I then saw one of the most shocking events of the day. Several corporate-media reporters had been congregating near the front of the lines, and many were allowed through the police line in order to report from the other side. Through a gap in the police line I managed to see one reporter and camera man being told to leave, so as to allow the police to step up their violence without media coverage. The corporate reporter gladly complied.
It was shortly after the sit-in began when the anarchists finally marched to the front lines. Their coming was heralded by a massively loud car-mounted stereo-system playing inspirational music, as well as an agile protester who managed to climb a lamppost to hang a black-flag from the top. An American flag was also hung from the lamppost and burned to great cheers from the crowd. The only disappointment was that Canadian the Canadian flag wasn't burned along side.
The police then began stepping up their campaign of violence on the protesters and fired some tear-gas into a group of Marxist revolutionaries from the RCP-PRC on the other side of the median. They were dispersed, but others quickly filled their places in order to hold the line. On our side of the median police began advancing on the sitting protesters closest to the Chateau's gates. One protester grabbed onto a tree for fear of being arrested and remained there for at least two hours. His hands were severely beaten by police with batons, possibly leading to broken fingers, and he was kicked by police to the point that his legs bled. It was clear that he was in a great deal of pain but he kept holding onto the tree. To my knowledge the police were not able to arrest him that day.
Around 200m down the street, the police had split the protest in half by taking positions along the wall of an elevated graveyard at the main intersection in Montebello. This show of force isolated those of us at the front lines, and pushed thousands of protesters back towards the east end of town. I was not able to see if the police used tear-gas to disperse the crowd in this instance, but the speed at which the crowd dispersed would suggest they did.
Meanwhile, in the chaos that was unfolding at the front, I had been separated from my group. I left the sit-in and managed to find most of them supporting the protester who was still hanging onto the tree. What ensued was nothing less than incredible; amidst all the police repression the artistic spirit could not be crushed. A spontaneous jam-session that consisted of all kinds of drums, cowbells, dancing, and vocalists arose to the beat of a lone man carrying a yak-horn horn and singing "Ommmm...". This lasted for approximately two hours until one of the police officers grabbed a cow-bell from a female protester. This was met with angry cries of "MORE COW-BELL!". The cow-bell was never returned.
Once again we began to beat on our drums but this was cut short when speeches rang out from the other side of the median. In both English and French the speakers lauded the protesters and provided inspirational words. One of the speakers yelled "Today, Canadian troops continue to occupy Afghanistan so we have every right to be in their face and to confront this summit!". All of this was in spite of several canisters of an unknown white powder that police had begun firing to clear the crowd on the other side of the median.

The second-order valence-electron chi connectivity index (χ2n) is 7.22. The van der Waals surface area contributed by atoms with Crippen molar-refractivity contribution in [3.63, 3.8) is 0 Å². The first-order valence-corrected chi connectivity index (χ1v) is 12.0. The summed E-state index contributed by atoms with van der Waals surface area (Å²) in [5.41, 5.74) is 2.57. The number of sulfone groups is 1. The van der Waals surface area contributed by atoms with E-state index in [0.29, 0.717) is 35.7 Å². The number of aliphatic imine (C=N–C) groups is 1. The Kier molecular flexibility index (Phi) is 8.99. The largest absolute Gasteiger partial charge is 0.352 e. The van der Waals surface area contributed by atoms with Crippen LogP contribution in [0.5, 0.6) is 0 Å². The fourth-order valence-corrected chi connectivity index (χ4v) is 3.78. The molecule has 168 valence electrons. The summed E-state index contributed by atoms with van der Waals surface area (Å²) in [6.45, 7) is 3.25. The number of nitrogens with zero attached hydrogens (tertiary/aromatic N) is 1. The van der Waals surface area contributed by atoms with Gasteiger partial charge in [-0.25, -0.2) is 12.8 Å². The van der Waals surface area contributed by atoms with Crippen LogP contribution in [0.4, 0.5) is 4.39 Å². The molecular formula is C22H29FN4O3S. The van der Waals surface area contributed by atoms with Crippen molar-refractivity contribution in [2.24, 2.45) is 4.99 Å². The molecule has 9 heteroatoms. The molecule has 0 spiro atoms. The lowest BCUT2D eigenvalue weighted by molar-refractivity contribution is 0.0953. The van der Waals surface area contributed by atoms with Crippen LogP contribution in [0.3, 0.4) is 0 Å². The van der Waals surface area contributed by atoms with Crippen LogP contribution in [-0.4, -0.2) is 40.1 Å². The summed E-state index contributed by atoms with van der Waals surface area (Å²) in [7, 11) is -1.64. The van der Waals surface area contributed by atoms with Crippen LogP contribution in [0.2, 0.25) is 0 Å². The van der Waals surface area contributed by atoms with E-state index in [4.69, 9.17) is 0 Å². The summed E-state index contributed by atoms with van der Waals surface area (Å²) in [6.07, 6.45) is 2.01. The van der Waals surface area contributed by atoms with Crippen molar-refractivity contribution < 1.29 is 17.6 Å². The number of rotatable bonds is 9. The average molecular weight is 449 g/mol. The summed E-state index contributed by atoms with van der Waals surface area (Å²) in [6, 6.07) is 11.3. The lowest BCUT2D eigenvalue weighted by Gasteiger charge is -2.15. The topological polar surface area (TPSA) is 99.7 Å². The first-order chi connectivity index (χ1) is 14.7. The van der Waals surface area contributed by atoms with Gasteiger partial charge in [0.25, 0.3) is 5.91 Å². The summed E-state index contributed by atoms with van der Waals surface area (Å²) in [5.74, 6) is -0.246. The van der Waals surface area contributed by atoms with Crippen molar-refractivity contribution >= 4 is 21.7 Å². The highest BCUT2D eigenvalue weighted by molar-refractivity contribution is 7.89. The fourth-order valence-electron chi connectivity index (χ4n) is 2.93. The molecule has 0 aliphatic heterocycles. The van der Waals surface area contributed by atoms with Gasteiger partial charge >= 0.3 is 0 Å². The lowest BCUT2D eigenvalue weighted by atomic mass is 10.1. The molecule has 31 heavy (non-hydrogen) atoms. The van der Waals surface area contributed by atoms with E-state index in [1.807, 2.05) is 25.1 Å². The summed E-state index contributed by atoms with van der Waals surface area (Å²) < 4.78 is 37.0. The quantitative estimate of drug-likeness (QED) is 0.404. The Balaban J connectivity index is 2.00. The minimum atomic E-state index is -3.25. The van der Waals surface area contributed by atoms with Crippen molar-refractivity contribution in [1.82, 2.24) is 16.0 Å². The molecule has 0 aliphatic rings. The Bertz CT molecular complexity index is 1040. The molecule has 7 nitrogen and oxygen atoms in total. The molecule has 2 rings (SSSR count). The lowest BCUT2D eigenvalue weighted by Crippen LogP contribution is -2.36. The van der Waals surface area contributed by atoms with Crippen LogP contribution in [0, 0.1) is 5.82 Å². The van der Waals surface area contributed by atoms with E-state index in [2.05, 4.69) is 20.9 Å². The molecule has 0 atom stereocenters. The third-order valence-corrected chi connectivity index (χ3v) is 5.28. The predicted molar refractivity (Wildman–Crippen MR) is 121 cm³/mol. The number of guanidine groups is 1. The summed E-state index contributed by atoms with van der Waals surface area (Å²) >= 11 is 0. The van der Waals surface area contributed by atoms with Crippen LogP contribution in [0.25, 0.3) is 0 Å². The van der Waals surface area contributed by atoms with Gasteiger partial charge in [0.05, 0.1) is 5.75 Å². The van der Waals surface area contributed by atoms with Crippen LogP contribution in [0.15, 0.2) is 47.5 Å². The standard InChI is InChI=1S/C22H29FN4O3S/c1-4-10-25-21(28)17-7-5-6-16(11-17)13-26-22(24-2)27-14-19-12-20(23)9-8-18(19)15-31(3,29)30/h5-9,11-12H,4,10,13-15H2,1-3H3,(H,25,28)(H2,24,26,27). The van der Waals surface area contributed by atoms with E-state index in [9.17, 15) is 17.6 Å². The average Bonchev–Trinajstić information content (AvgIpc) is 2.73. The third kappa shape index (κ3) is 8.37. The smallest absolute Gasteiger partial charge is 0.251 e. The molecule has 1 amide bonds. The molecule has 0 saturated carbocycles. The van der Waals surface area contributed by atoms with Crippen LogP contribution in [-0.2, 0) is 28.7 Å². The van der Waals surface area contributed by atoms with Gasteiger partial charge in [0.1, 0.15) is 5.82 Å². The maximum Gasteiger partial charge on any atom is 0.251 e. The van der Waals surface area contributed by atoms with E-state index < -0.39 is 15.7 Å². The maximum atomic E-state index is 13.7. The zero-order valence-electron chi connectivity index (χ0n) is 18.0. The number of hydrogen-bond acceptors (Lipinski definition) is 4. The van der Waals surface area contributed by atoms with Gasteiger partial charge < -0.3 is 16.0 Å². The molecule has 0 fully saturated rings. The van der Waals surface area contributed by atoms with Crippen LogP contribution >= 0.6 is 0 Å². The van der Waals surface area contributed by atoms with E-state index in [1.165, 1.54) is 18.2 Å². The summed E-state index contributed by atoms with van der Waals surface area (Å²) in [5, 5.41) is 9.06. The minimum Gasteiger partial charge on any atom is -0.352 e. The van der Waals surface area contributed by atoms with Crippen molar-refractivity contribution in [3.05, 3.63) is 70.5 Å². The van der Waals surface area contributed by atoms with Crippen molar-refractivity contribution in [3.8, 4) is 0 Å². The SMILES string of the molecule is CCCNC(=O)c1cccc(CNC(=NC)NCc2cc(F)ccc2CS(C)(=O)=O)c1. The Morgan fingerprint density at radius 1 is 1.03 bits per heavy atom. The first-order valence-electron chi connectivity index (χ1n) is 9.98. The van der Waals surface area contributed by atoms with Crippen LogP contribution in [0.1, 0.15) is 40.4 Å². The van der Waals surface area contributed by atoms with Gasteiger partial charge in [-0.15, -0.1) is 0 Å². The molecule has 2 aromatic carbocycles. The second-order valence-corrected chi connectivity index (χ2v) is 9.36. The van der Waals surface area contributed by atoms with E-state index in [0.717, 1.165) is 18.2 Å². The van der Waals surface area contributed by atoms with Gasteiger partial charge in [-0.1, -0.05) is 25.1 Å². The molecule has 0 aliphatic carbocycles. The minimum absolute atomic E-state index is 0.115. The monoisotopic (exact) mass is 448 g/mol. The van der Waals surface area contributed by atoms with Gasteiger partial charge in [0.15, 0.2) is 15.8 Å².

Shortly after the speeches were finished, an elderly woman near the front of the police lines was hit in the face with a pepper-spray canister, fired at point blank range by the police. The impact and subsequent release of chemicals blinded the woman. The attack came completely unprovoked; the woman had been a peaceful protester. After six hours of peaceful protest, it was this act that led to the violence that was coming.
Following the blatant show of police brutality, several of the protesters on the other side of the median from where my group was began hurtling rocks at the police. This was not unprovoked aggression on part of the protesters; the police had been firing tear-powder canisters and pepper-spray all day. It was the police brutality displayed in firing at the elderly woman that set off a powder keg of frustrations. Violence on the part of the protesters was purely an act of self-defence.
As opposed to stopping the escalating violence the police continued on. They now began firing plastic bullets into the largely retreating crowd of protesters. One man was hit in the leg four times and was not able to walk away. The entire time the people in my section of the median had been doing nothing but playing instruments or standing. It came as a great surprise when the police advanced on us.
Our side of the median was a purely peaceful zone; nothing was thrown at the police, and we kept a distance of 1m between ourselves and the police line. This did not matter to the blue-clad members of the RCMP as they began firing tear-powder canisters into our side and advancing on us. As this continued it became impossible to stay in our area, and I was forced to flee due to the gassing.
Many of the retreating protesters headed towards a small creek around 100m from the gates of the Chateau in order to escape the chaos and wash their eyes out. The injuries sustained did not matter to the police present; instead they saw the congregation of wounded protesters as an easy target and fired more tear-powder into our general direction. I was helping a blinded protester from Montreal with water that I was carrying in my backpack when I had to run away because of the powder in the air.